Lily Wai Brennan is a craft-based interdisciplinary artist whose concern lies in the experience of living within ambiguous bodies. Inspired by pop culture, dreams, and meditation, Lily interrogates themes of interrace, queerness, and femme. Drawn by personal narrative, her practice acts as an entry point for conversation regarding marginal identity. Her thesis titled How Do the Visible Hide? articulates the complexities of voyeuristic experiences in marginalized folk as she finds herself affected by a recent stalking incident.
As a second-generation American, I was left with the residual trauma my mother experienced immigrating to the United States from Hong Kong. When you are an immigrant in America, your default existence is survival. There is an unspoken understanding that your cards were not dealt evenly, as the deck resists the othering form your body has shaped to.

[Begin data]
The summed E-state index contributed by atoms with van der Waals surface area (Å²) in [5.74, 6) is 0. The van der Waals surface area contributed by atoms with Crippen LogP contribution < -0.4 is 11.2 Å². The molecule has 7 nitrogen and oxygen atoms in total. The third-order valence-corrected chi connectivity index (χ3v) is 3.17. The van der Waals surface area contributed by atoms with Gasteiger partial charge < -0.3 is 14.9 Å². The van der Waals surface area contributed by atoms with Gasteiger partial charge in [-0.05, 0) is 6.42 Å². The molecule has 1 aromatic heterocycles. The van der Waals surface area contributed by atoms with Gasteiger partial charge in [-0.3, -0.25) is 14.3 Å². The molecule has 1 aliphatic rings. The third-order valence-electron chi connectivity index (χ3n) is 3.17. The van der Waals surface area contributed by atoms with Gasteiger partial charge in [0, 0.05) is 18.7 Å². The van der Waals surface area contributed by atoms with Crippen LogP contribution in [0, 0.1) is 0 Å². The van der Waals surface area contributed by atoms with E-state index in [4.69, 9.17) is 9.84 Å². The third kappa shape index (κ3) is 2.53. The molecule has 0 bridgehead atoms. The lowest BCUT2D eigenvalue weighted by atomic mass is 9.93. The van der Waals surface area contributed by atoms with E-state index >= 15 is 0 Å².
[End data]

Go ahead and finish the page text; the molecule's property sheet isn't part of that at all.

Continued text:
Meandering through a childhood sited in a rural, conservative, white community, I was continuously faced with nonconsensual moments that highlighted my body as speculative. I learned very quickly what it meant to be marginalized. When you are displaced in an environment of whiteness, you can feel how visible you are in the world. Nothing is thicker than the otherness that reeks out of your apparently abnormal flesh.How does one hide from the world when you walk through it observed like an animal in a zoo?
Don’t look people in the eye. Draw your shoulders in. Cross the street. Zip up your jacket. Be dismissive. Be quiet. Be as invisible as you can.
I’m a fish out of water.
How Do the Visible Hide? is a manifestation of the events that occurred late last year, serving as a point of confrontation for the unavoidable visibility that marginalized bodies carry. As audience members watch the installation video performance, they occupy the role of both voyeur and subject.